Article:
ABOUT GROUCHO MARX
Ninety-nine years ago, Groucho Marx played the Walnut Street Theatre in the Marx Brothers' musical I'll Say She Is. Audiences and critics went wild over the Brothers' irreverent humor, expert pantomime, physical shtick, and outrageous musical talent. Said one local Philadelphia critic about the show, "It was as if a tornado hit town. We've never seen anything like the Marx Brothers." I'll Say She Is moved to Broadway in 1924 and was an instant sensation legitimizing the Marx Brothers as world-class talents. In 1930, Groucho and his brothers moved to Hollywood and changed the face of film comedy forever. There they made Monkey Business, Horse Feathers, Duck Soup, A Night at the Opera, A Day at the Races, Room Service, At the Circus, Go West, The Big Store, A Night in Casablanca and Love Happy between 1931 and 1949. As a solo act, Groucho launched a career on radio and television with his Emmy Award winning work as the host of the comedy quiz show “You Bet Your Life.” He became a major fixture in 1950's television. At age 82, he received a special Academy Award in 1974 for “the brilliant and unequalled achievements of the Marx Brothers.”
COVID-19 SAFETY POLICY
Walnut Street Theatre is continuing to work with guidelines from the CDC, Pennsylvania Department of Health, and Philadelphia Department of Health to develop the most comprehensive plan to keep patrons, artists, and employees safe.
Guests ages 5 and up will need to be fully vaccinated with an FDA or WHO authorized vaccine to attend a show and must show proof of vaccination at their time of entry into the theatre with their valid ticket. Children under 5 and guests who need reasonable accommodations due to a medical condition or closely held religious belief that prevents vaccination must provide proof of either a negative COVID-19 PCR test taken within 72 hours of the performance or a negative COVID-19 rapid antigen test taken within 6 hours of the performance. In addition to proof of vaccination, all guests 18 or older must present valid government-issued photo ID. Guests under 18 may also use a school ID. Guests under 12 must be accompanied by an adult who meets these requirements. For more information, visit WalnutStreetTheatre.org/visit/safety.php.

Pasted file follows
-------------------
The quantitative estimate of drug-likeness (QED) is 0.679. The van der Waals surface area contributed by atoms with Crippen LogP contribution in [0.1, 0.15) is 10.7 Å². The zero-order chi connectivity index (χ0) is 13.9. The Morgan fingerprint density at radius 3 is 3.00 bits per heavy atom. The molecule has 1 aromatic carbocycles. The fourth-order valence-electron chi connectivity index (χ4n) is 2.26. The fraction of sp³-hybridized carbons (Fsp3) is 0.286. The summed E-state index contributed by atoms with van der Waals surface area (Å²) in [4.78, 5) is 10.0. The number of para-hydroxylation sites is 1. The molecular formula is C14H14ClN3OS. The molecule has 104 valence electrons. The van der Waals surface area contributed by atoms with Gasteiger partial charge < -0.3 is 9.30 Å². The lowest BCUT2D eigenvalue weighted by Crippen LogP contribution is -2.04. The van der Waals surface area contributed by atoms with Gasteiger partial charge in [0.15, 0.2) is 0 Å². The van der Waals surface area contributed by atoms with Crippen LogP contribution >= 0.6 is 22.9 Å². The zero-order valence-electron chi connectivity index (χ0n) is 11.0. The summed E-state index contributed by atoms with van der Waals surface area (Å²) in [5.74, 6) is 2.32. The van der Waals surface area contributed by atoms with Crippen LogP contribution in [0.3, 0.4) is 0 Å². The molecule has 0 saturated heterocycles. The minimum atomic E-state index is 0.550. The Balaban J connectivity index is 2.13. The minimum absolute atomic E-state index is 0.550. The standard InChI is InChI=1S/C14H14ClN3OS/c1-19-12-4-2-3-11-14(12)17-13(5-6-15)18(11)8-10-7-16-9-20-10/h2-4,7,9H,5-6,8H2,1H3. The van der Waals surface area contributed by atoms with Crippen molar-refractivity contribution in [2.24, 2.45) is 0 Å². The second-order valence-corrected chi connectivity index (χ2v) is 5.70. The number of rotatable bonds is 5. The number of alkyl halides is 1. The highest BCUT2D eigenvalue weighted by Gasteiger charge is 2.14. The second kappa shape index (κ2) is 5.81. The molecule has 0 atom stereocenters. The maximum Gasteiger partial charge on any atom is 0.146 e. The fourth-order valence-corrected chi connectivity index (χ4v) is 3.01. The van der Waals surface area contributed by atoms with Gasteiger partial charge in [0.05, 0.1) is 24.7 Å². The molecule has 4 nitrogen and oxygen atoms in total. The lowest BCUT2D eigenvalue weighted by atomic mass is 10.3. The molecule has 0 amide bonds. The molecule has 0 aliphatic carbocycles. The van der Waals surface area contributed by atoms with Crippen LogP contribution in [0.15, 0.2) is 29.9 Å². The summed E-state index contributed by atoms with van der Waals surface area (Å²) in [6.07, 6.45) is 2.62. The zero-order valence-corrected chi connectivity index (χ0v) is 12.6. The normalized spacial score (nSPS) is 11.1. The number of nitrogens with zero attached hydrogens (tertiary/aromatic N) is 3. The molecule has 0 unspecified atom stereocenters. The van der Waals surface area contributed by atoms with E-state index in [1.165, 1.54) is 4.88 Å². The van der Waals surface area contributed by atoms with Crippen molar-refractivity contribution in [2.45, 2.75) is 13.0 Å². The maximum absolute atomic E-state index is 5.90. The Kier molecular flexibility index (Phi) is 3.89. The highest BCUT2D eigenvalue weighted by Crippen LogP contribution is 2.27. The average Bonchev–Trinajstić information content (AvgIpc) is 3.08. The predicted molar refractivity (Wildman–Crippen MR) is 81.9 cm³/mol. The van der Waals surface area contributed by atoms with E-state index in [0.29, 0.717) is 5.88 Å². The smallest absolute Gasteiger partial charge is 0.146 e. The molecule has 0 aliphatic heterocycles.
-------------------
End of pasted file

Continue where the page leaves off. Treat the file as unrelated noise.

Everyone in the theatre must wear acceptable face coverings at all times, including during the show, except while eating or drinking when seated in Barrymore’s Cafe, located in the lower lobby. Barrymore’s Cafe is the only area in the theatre where guests can consume food and drink.
ABOUT THE WALNUT STREET THEATRE
Walnut Street Theatre is America’s Oldest Theatre and the most popular theatre company in Philadelphia. As a producer of live theatre, many of the artists on the stage, in the orchestra and behind the scenes are from the Philadelphia area. As a non-profit institution, the Walnut is recognized nationally for bringing affordable theatre and diverse stories to more subscribers than any other theatre company in the world. In addition to its five Mainstage productions, popular Walnut Street Theatre for Kids Series and Independence Studio on 3 Series, the Walnut’s education and outreach programs bring live theatre to over 100,000 students, teachers, parents, and kids every year.
825 Walnut Street, Philadelphia, PA 19107–5195 | 215-574-3550 VISIT US AT WalnutStreetTheatre.org